Shows to See: February/March 2014
Shows to See: February/March 2014
AK / Anchorage
Gyre: The Plastic Ocean
Feb. 7 – Sept. 6
No man is an island, nor is his garbage. Gyres, or gigantic spinning systems of ocean currents, send flotsam far and wide: It’s why plastic bags from Japan wash up on the coast of Alaska. In June, the Anchorage Museum and Alaska SeaLife Center dispatched an expedition along the state’s coast to document debris. Then more than 25 artists from around the world used some of those rags, bottles, and miscellaneous beached junk in works that delve into floating rubbish as an unfortunate link between far-flung humans.
CA / San Francisco
DeYoung Fine Arts Museum of San Francisco
The Art of Bulgari: La Dolce Vita & Beyond, 1950 – 1990
to Feb. 17
The opulent work of 130-year-old jewelry company Bulgari has sparkled on some celebrated fingers and necks, including Elizabeth Taylor’s. Some of her most famous pieces are on display; they’re among 150 examples of Bulgari’s innovative designs.
CA / San Francisco
Fort Mason Center, Festival Pavilion
Tribal and Textile Arts Show
Feb. 7 – 9
Bill Caskey and Elizabeth Lees, who also produce the New York Ceramics Fair and other high-end shows, present a panoramic view of art by indigenous peoples from around the world. More than 15,000 items – sculpture, textiles, masks, antiques, jewelry, and other objects – are on view in this stringently curated extravaganza, a collectors’ favorite now in its 28th year.
CA / Los Angeles
Craft and Folk Art Museum
Displacements: The Craft Practices of Golnar Adili and Samira Yamin
to Apr. 27
Both artists are Iranian Americans who plumb similar backgrounds in profoundly individual ways. Golnar Adili’s materials here are family ephemera and photographs from the archive of her late father, who was politically active in both the Shah’s Iran and in exile; she uses them to “sound out the contours of being in between two countries, two cultures.” Samira Yamin uses sculpture, installation, and video of her family to examine vision and memory.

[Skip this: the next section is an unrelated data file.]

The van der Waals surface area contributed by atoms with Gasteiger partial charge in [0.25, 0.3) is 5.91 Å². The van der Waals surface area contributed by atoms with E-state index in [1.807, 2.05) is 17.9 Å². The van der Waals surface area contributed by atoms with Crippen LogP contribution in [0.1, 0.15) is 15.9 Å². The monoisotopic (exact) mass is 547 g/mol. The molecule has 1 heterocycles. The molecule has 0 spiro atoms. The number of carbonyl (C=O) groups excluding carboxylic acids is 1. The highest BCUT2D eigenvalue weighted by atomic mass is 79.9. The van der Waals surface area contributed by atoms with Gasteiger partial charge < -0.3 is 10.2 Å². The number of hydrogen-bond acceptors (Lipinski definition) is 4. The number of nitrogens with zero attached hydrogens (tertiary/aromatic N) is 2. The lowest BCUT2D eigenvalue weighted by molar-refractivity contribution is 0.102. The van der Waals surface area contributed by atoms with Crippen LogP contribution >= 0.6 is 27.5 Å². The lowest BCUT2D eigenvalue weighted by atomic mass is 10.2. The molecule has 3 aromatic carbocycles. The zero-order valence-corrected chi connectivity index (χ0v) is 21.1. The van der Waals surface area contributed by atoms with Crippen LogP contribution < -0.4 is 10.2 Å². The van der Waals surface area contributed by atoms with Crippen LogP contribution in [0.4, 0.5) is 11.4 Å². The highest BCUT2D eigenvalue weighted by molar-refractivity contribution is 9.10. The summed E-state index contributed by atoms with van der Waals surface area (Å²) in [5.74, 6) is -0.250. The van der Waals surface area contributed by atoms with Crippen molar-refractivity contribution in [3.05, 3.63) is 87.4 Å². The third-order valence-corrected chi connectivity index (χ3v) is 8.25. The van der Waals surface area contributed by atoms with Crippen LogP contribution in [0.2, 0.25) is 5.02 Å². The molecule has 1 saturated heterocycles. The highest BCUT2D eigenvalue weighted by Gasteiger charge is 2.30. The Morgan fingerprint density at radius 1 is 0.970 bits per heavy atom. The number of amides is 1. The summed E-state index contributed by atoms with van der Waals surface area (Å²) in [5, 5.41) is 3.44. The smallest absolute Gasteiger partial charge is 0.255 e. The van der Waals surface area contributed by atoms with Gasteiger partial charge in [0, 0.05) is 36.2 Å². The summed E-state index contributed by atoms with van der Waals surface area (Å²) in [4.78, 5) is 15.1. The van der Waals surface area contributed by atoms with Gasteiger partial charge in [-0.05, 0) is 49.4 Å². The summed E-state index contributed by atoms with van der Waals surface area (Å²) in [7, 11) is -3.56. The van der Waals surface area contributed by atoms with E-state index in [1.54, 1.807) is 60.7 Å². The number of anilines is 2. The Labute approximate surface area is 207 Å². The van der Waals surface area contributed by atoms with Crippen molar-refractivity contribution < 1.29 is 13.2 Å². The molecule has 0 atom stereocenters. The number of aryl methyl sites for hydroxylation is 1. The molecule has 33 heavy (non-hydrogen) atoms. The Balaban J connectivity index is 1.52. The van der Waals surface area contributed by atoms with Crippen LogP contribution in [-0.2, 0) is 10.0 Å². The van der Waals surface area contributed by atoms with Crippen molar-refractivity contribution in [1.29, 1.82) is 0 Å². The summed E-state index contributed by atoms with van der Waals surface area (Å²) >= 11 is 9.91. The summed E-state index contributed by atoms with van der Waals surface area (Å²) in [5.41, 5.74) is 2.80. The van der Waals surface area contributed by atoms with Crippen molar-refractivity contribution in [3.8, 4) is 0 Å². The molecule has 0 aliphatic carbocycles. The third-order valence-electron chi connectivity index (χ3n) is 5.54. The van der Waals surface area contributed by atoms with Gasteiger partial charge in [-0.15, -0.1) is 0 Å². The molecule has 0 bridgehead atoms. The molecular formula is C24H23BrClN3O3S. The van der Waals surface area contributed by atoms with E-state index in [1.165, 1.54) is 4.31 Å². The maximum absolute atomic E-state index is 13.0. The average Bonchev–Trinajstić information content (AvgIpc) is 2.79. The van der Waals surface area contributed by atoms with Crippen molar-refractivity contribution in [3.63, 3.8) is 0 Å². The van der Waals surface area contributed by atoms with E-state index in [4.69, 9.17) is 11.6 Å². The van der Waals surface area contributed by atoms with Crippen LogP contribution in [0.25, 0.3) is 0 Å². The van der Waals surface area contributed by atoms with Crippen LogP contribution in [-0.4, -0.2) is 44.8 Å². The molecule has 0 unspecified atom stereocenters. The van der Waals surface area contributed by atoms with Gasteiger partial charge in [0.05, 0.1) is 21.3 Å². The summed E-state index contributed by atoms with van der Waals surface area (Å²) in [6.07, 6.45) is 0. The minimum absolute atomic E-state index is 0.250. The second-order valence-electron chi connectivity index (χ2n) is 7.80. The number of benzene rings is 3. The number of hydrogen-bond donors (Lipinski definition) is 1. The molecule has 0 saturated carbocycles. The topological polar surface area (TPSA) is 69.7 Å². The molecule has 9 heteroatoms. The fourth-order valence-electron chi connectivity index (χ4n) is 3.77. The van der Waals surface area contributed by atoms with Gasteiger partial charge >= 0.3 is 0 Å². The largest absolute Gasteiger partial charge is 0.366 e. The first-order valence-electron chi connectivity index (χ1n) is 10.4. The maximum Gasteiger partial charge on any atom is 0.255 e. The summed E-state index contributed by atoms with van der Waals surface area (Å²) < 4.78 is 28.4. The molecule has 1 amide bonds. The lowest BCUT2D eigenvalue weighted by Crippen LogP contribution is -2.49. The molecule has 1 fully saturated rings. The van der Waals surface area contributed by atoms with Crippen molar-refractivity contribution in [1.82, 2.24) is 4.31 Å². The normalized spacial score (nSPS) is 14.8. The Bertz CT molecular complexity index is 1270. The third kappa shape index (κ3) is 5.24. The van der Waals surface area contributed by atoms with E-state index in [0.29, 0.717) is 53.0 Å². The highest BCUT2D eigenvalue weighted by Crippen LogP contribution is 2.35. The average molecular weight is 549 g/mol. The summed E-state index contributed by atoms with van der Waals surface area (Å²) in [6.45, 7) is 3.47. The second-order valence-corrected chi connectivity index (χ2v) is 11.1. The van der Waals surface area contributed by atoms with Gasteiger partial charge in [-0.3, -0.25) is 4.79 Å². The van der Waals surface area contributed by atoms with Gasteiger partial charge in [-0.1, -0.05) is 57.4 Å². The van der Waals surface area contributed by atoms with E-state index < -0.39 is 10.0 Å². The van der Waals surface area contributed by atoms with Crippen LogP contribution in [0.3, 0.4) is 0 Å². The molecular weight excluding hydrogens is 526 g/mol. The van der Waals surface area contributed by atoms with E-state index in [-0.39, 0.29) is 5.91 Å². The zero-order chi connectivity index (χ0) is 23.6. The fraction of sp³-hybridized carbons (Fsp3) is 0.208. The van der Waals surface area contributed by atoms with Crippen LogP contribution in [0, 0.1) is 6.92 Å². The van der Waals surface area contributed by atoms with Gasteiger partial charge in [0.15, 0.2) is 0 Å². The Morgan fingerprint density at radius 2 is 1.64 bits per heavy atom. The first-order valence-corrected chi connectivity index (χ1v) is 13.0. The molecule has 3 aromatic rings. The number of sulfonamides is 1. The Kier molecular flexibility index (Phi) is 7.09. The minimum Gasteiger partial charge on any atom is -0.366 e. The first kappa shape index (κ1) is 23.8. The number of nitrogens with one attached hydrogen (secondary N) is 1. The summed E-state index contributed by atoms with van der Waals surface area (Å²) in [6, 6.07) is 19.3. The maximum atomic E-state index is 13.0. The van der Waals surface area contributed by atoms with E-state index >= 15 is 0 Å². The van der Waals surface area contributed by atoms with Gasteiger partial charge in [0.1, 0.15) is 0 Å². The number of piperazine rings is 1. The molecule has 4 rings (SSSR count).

DC / Washington
James Renwick Alliance Spring Craft Weekend
Mar. 28 – 30
The theme of this year’s Craft Weekend, the alliance’s major fundraiser, is “Materialism: The Medium or the Message,” and 2014’s Distinguished Educators – Dan Dailey, Peter Held, Glen Kaufman, and Patti Warashina – will tackle it in a panel discussion.
OH / Columbus
Ohio Craft Museum
In Touch with the Spirit
Feb. 2 – Mar. 23
Baskets, textiles, ceramics, and other objects from Southern University at New Orleans’ collection of African art are juxtaposed with work by seven contemporary African American artists influenced by this creative heritage.
PA / Pittsburgh
Society for Contemporary Craft
Enough Violence: Artists Speak Out
to Mar. 22
Several of the 40-some works on view here are disturbing, but none as much as the crises they address: street crime, genocide, gang violence, war, domestic abuse. The 14 artists in this show find deeply personal ways to interpret our tragic propensity to harm one another, while positing ways art can help light a path beyond it. Boris Bally’s Brave 3 necklace, for example, made with 100 triggers salvaged from a gun buy-back program, evokes the talismanic bear-claw necklaces worn by Native Americans to transfer the power of the animal’s disabled defenses to the wearer. In her wall sculpture Implosion 1, Beth Barron uses found Band-Aids and red thread to probe the process of healing.
TX / Houston
The Museum of Fine Arts, Houston
Beyond Craft: Decorative Arts from the Leatrice S. and Melvin B. Eagle Collection
Feb. 23 – May 26
This is the first major exhibition of works gathered by prominent craft collectors and advocates Melvin and Leatrice Eagle, the latter a past ACC board of trustees chair. Beginning in 1960, the Eagles acquired works by some of the 20th century’s most innovative and accomplished artists (Richard Marquis, Peter Voulkos, and Wendell Castle, to name a few). In 2010, the Eagles decided to give their collection a wider audience, and donated it to the MFAH; about 90 objects by 50 artists are on view here.
VT / Shelburne
John Bisbee: New Blooms
to May 26
How does John Bisbee’s garden grow? With spikes and nails and a lot of sheer inventiveness. The Maine sculptor turns stalwart metal fasteners into works that often appear delicate; this show of floral-themed pieces includes a field of steel flowers. The Shelburne Museum itself is a quirky work of art, with 38 exhibition buildings that house everything from paintings to whirligigs. Twenty-five are historic structures moved from elsewhere in New England and New York – barns, houses, a schoolhouse, a lighthouse, even a covered bridge and a steamboat – beloved by warm-weather visitors. And with the opening last year of the Pizzagalli Center for Art and Education, the Shelburne is now a year-round destination.
WI / Racine
Racine Art Museum
Collection Focus: Sergei Isupov
Feb. 23 – Jun. 8
Are the objects in this mid-career retrospective paintings or sculptures, or both? The Russian-born Isupov’s people and animals, elaborately rendered on the smooth surfaces of his ceramic forms, seem to belong to a half-dream world, silently acting out narratives that may be specific or universal. (For a look at the artist’s unusual home, see “The Personal Is Professional,” Feb./Mar. 2013.)